KITCHEN WIT AND WISDOM: Time for wearing of the green

Columnist Cathi Litzenberger provides some recipes for St. Patrick's Day

An Old Irish Blessing: May love and laughter light your days, and warm your heart and home. May good and faithful friends be yours, wherever you may roam. May peace and plenty bless your world with joy that long endures. May all life’s passing seasons bring the best to you and yours!

Being of Irish descent, I grew up with all the myths, superstitions and stories of the Emerald Isle. For me there were fairies and leprechauns, shamrocks, a pot of gold at the end of the rainbow, stories of the Blarney Stone, St. Patrick driving the snakes from Ireland.

In fact, there were never snakes in Ireland, along with all the shamrocks, and good luck in limericks, poems and blessings, quoted by my dad. On St. Patrick’s Day we all were sure to be wearing the green.

St. Patrick’s Day is observed on March 17, (this Saturday) wherever Irish or their descendants live. In Ireland, St. Patrick’s Day is an official holiday and a holy day which is foremost celebrated with solemnity and church first. In North America it is a fun day and a celebration of Ireland itself and is celebrated with parades, green foods and drink, parties, and of course, lots of drink and merriment. As for the “wearing of the green,” it originates from the ancient Celtic practice of wearing green during the Vernal Equinox to celebrate the rebirth of the earth. When Christianity invaded Ireland, many of the Irish traditions were adopted into practice, to make conversion easier. Saint Patrick included using bonfires and adopted the symbol of the sun onto the cross, creating what is now known as the Celtic Cross.

Both recipes today are popular Irish dishes. The first is colcannon, a dish definitely associated with St. Patrick’s Day; the combination of potatoes, cabbage, onion and bacon are a favourite for many all through the cooler months of fall and winter, and it’s the perfect dish to bring to a St. Paddy’s Day pot luck! The second is a corn beef and cabbage dish which is a long-standing dish of Ireland.

Favourite Irish Colcannon

2 1/2 pounds potatoes, peeled and cubed

4 slices bacon

1/2 small head cabbage, chopped

1 large onion, chopped

1/2 cup milk

Salt and pepper to taste

1/4 cup butter, melted

Place potatoes in a saucepan with enough water to cover. Bring to a boil, and cook for 15 to 20 minutes, until tender.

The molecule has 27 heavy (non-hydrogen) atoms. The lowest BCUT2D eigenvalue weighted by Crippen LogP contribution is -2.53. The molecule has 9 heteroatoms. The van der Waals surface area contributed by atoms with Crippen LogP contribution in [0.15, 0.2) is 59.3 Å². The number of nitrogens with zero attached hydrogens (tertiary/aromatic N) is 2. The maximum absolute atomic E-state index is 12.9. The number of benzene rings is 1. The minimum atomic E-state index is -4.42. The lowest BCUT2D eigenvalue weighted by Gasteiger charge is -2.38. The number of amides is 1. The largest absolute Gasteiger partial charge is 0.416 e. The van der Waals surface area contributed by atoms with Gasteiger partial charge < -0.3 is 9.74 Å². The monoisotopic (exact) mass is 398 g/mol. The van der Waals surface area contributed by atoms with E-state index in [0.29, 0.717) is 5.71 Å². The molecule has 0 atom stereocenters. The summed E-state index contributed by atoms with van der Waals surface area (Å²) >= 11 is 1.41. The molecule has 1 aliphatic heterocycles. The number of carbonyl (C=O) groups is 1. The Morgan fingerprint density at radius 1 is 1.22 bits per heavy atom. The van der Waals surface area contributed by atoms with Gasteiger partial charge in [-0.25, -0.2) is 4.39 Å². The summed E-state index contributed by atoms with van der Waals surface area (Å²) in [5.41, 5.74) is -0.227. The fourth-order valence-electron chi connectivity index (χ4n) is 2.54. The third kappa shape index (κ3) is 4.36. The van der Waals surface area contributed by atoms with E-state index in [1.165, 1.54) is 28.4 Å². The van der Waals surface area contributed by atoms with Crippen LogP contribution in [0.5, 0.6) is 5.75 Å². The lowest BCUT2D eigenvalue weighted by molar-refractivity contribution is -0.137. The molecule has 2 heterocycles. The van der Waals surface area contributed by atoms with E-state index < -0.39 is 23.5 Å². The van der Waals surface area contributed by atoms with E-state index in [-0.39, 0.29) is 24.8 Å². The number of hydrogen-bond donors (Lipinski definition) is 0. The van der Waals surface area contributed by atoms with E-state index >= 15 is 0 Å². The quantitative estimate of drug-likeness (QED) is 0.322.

Place bacon in a large, deep skillet. Cook over medium-high heat until evenly brown. Drain, reserving drippings, crumble and set aside. In the reserved drippings, sauté the cabbage and onion until soft and translucent. Putting a lid on the pan helps the vegetables cook faster.

Drain the cooked potatoes, mash with milk and season with salt and pepper. Fold in the bacon, cabbage and onions, then transfer the mixture to a large serving bowl. Make a well in the centre, and pour in the melted butter. Serve immediately.

Slow-Cooker Irish

Corned Beef and Cabbage

1 (4 pound) lean raw corned beef brisket

3 tablespoons pickling spice

2 stalks celery, cut into halves

1 pound carrots, cut into 4-inch pieces

1-1/4 pounds red potatoes, quartered

1 onion, sliced

1 (12 fluid ounce) can or bottle Irish stout beer

1 head Savoy cabbage, cut into 6 wedges

Hot water, as needed

1/3 cup grated horseradish, drained

1/3 cup sour cream

Place the corned beef into the bottom of a large slow cooker. Scatter the pickling spice over the brisket.

Layer the celery, carrots, potatoes and onion atop the brisket, respectively. Pour the stout beer into the slow cooker. Add enough hot water to the slow cooker to cover the brisket by at least 1 inch. Cook on High until the brisket reaches the desired consistency, 7 to 8 hours.

Remove the brisket and vegetables from the slow cooker to a large bowl; cover with aluminum foil to keep warm. Remove 1 cup of the liquid in the slow cooker; pour into a small pot over medium heat. Cook the liquid until the volume is reduced by about half, about 10 minutes. Transfer the reduced liquid to a small bowl; stir the horseradish and sour cream into the liquid to make a sauce.

Submerge the cabbage wedges in the liquid remaining in the slow cooker; cook until the cabbage softens yet retains some crispiness, 20 to 30 minutes. Remove the cabbage to a platter. Ladle remaining liquid from the slow cooker into a bowl. Slice the brisket across the grain. Serve with the vegetable mixture, cabbage, horseradish sauce and liquid from the slow cooker.